Former Vogue cover model Nastasia Urbano has returned to the studio almost 25 years after she retired. In the 1980s, she modeled for the world’s best photographers and directors, including Irving Penn, Helmut Newton and David Lynch. She appeared on the cover of numerous international magazines and worked with major fashion brands such as Armani and Loewe, appearing as the face of the Yves Saint Laurent perfume Opium. She danced in Studio 54 with model Jerry Hall and actress Melanie Griffith and dated film icon Jack Nicholson. The world was at her feet.
But the press she has received recently has not been about her successful modeling career but on the difficulty of her current situation. Last November, the 57-year-old was evicted for the third time and forced to live on the streets in Barcelona.
Her story made the headlines – but it shouldn’t have been such a surprise. The modeling industry is precarious. Models, who are often underage, work with little or no legal or union protection in an unstable and arbitrary market. The reality of their working lives is a far cry from the glamor of the advertisements they appear in.
Nastasia Urbano, whose real name is Consuelo Urbano, was born to Spanish immigrants in a factory in Switzerland. Her mother worked at the factory and Nastasia joined her at the age of 16. Her meteoric career began when a photo of her at the beach wound up in the hands of a modeling agency. It’s been 24 years since she last modeled. Not that you can tell.
Nastasia speaks five languages and arrives on time. The stylists play with different outfits and accessories while the photographer, Manuel Outumuro, and his assistants prepare the set at the spectacular Fonollar Palace in Barcelona. Nastasia glides over to wardrobe. “You can do what you want with me,” she says.
One of the challenges in photography is finding the perfect light. Nastasia carries it within her. Two of her former partners tried to extinguish it – the first wanted to pull her away from her career, and the second, her husband and the father of her two children, encouraged her to invest all her money in his projects. It was a lot of money. Nastasia says that at one point in the 1980s she signed a contract for $1 million for 20 days of work. “I left these relationships by myself because one day I woke up and said: ‘It’s over’.”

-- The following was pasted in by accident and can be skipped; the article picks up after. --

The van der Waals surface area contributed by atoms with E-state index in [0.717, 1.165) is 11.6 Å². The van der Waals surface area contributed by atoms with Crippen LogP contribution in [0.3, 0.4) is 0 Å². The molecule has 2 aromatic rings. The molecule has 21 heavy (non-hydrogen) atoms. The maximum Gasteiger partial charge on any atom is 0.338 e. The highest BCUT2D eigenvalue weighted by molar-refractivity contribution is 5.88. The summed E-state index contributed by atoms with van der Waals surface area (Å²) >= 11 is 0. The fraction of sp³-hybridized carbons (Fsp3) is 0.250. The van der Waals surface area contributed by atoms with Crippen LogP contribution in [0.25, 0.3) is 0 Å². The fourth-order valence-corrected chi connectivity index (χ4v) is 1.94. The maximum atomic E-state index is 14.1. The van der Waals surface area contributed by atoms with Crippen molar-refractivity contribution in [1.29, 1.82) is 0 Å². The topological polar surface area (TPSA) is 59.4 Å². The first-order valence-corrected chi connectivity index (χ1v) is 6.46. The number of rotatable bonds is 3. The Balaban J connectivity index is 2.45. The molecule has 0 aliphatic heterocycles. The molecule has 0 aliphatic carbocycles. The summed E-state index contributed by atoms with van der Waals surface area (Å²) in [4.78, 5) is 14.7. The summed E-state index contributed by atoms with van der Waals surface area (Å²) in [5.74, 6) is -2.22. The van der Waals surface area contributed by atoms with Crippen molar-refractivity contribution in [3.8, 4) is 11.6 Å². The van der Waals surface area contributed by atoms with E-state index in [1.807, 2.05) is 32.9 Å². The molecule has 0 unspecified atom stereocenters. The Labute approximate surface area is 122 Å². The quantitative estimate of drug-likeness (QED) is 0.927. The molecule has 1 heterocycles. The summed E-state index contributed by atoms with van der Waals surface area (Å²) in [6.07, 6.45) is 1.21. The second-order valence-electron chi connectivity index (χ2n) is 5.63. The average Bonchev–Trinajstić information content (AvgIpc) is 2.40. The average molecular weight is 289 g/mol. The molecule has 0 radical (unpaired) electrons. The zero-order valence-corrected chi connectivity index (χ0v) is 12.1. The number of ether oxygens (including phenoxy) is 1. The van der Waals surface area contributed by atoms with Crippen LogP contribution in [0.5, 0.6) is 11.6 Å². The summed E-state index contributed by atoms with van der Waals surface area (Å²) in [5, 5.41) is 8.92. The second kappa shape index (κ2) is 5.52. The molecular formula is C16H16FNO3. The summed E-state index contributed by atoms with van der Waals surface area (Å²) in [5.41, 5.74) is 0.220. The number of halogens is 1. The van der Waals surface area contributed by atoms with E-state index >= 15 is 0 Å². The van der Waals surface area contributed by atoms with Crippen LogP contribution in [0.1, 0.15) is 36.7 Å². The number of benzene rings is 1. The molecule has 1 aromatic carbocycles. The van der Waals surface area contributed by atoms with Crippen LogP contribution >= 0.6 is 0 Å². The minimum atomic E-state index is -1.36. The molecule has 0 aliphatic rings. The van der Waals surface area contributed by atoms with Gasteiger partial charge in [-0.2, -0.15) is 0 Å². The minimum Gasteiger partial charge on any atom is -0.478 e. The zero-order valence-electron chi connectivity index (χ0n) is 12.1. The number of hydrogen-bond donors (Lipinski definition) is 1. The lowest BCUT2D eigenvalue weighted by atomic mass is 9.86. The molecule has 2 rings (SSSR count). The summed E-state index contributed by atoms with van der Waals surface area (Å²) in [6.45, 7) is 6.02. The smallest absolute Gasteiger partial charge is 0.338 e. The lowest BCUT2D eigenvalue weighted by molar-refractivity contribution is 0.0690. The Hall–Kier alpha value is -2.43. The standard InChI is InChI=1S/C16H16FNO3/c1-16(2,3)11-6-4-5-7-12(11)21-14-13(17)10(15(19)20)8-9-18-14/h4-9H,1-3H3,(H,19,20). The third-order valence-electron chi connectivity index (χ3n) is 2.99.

Former model Nastasia Urbano
For some, beauty is an enigma; to others, it’s a construction. For Nastasia, it’s about “knowing how to carry your age well, accept your wrinkles and that your hair is not like it once was. Being happy within so that it can be seen on the outside.” Is this how she feels? “I never thought anything about myself, I didn’t see myself as either beautiful or ugly. Perhaps I felt special, that’s what I was told I was.”
What Nastasia enjoys most is being in front of the cameras. “I love immersing myself in my own world, forgetting about what’s around me, playing a little with the clothes that suit me, being myself,” she says.
“You’re a machine,” photographer Outumuro tells her. All the shots are good. Nastasia believes photographers are the most interesting characters in the fashion industry but she recognizes “a bad one could destroy you.” She remembers Vogue photographer Irving Penn as “very silent, he gave you very few directions,” and cult filmmaker David Lynch as “very affectionate and intimate, exactly the opposite to what he projects in his strange films.” But her favorite shoot was with Steven White in the Italian Alps, playing in the snow with huskies and remembering her childhood in Switzerland.
The team applauds her when the modeling shoot comes to end and she smiles, embarrassed and humble. They are not the only ones to have been enchanted by the 57-year-old – one of the most important modeling agencies in Spain is interested in signing her.
English version by Melissa Kitson.